I cringe, still, to remember a moment when I was twelve and my mother was preparing to accompany me to an evening event at my school. She emerged from her bedroom, dressed for the occasion. I looked at her in disgust and said, “You’re not going to wear that, are you?”

When she was eighty five, a year before she died, I apologized to her for that moment. She chuckled, and said that at twelve she had felt exactly the same way about her mother.

I passed the memory along to readers. Anastasia had just turned thirteen. “I don’t even like to walk beside you on the street because you don’t look like a regular mother...” (ANASTASIA, ASK YOUR ANALYST) Readers recognized themselves, and told me so, and laughed. (I hope their mothers did, as well.)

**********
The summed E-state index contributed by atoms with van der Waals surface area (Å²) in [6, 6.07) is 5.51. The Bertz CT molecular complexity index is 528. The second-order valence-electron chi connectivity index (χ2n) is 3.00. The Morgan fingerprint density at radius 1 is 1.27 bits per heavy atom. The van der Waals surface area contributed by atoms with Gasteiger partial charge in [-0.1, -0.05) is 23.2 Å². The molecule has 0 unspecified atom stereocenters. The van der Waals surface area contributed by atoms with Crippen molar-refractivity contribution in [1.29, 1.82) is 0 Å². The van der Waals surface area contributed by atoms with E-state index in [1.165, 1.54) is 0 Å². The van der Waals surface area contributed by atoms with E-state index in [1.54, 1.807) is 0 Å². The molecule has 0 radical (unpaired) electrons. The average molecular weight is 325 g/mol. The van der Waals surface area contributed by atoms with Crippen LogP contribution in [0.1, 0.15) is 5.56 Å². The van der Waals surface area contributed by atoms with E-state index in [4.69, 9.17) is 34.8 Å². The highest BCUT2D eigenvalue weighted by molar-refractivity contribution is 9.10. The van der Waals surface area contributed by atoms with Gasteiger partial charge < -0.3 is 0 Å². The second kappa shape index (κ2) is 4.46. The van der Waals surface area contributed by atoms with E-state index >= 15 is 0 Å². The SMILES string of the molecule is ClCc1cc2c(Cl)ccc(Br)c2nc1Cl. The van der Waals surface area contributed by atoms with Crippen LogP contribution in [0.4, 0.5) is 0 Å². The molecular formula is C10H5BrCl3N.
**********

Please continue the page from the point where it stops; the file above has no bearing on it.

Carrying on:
I read, once, an interview with Canadian author Robertson Davies, in which he said this about the use of humor: “It’s simply a matter of sending the dogs in a different direction.”

Dogs? Yes. I know those dogs. They’re those urgent, growling companions that go with you when you try to confront something scary. They’re like the hounds that run eagerly beside Jody Baxter’s father when he tracks the huge bear in the swamp of THE YEARLING.

Sometimes the time is not right. The bear is too ominous, too savage, and your heart just isn’t in the hunt or brave enough for the battle.

So you send the dogs in a different direction. You veer away from the bear, at least today, by taking a side trip into laughter.

That, too, is a way of coping.